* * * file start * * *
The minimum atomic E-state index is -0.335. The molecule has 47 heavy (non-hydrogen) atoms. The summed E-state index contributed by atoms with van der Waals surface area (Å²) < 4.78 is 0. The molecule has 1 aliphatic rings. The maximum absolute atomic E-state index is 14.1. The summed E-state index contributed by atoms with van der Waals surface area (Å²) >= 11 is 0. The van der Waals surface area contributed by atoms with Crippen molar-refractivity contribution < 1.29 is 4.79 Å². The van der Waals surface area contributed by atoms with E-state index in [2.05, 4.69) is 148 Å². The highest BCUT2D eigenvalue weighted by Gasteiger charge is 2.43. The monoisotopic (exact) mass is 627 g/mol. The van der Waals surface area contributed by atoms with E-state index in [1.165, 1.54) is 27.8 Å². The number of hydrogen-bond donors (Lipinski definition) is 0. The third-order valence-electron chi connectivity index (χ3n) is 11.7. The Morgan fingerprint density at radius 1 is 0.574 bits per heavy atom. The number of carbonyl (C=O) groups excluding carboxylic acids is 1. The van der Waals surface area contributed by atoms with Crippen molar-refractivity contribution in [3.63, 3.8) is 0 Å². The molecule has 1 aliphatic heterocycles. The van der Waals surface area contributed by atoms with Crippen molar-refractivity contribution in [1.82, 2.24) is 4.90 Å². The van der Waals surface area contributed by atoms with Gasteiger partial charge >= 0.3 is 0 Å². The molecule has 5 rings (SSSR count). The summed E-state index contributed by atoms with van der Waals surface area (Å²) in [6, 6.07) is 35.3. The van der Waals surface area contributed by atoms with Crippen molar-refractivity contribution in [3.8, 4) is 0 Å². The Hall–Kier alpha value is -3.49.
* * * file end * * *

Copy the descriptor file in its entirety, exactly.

The minimum atomic E-state index is -0.335. The molecule has 47 heavy (non-hydrogen) atoms. The summed E-state index contributed by atoms with van der Waals surface area (Å²) < 4.78 is 0. The molecule has 1 aliphatic rings. The maximum absolute atomic E-state index is 14.1. The summed E-state index contributed by atoms with van der Waals surface area (Å²) >= 11 is 0. The van der Waals surface area contributed by atoms with Crippen molar-refractivity contribution < 1.29 is 4.79 Å². The van der Waals surface area contributed by atoms with E-state index in [2.05, 4.69) is 148 Å². The highest BCUT2D eigenvalue weighted by Gasteiger charge is 2.43. The monoisotopic (exact) mass is 627 g/mol. The van der Waals surface area contributed by atoms with E-state index in [1.165, 1.54) is 27.8 Å². The number of hydrogen-bond donors (Lipinski definition) is 0. The third-order valence-electron chi connectivity index (χ3n) is 11.7. The Morgan fingerprint density at radius 1 is 0.574 bits per heavy atom. The number of carbonyl (C=O) groups excluding carboxylic acids is 1. The van der Waals surface area contributed by atoms with Crippen molar-refractivity contribution in [3.63, 3.8) is 0 Å². The molecule has 1 aliphatic heterocycles. The van der Waals surface area contributed by atoms with Crippen molar-refractivity contribution in [1.82, 2.24) is 4.90 Å². The van der Waals surface area contributed by atoms with Gasteiger partial charge >= 0.3 is 0 Å². The molecule has 5 rings (SSSR count). The summed E-state index contributed by atoms with van der Waals surface area (Å²) in [6, 6.07) is 35.3. The van der Waals surface area contributed by atoms with Crippen molar-refractivity contribution in [3.8, 4) is 0 Å². The Hall–Kier alpha value is -3.49.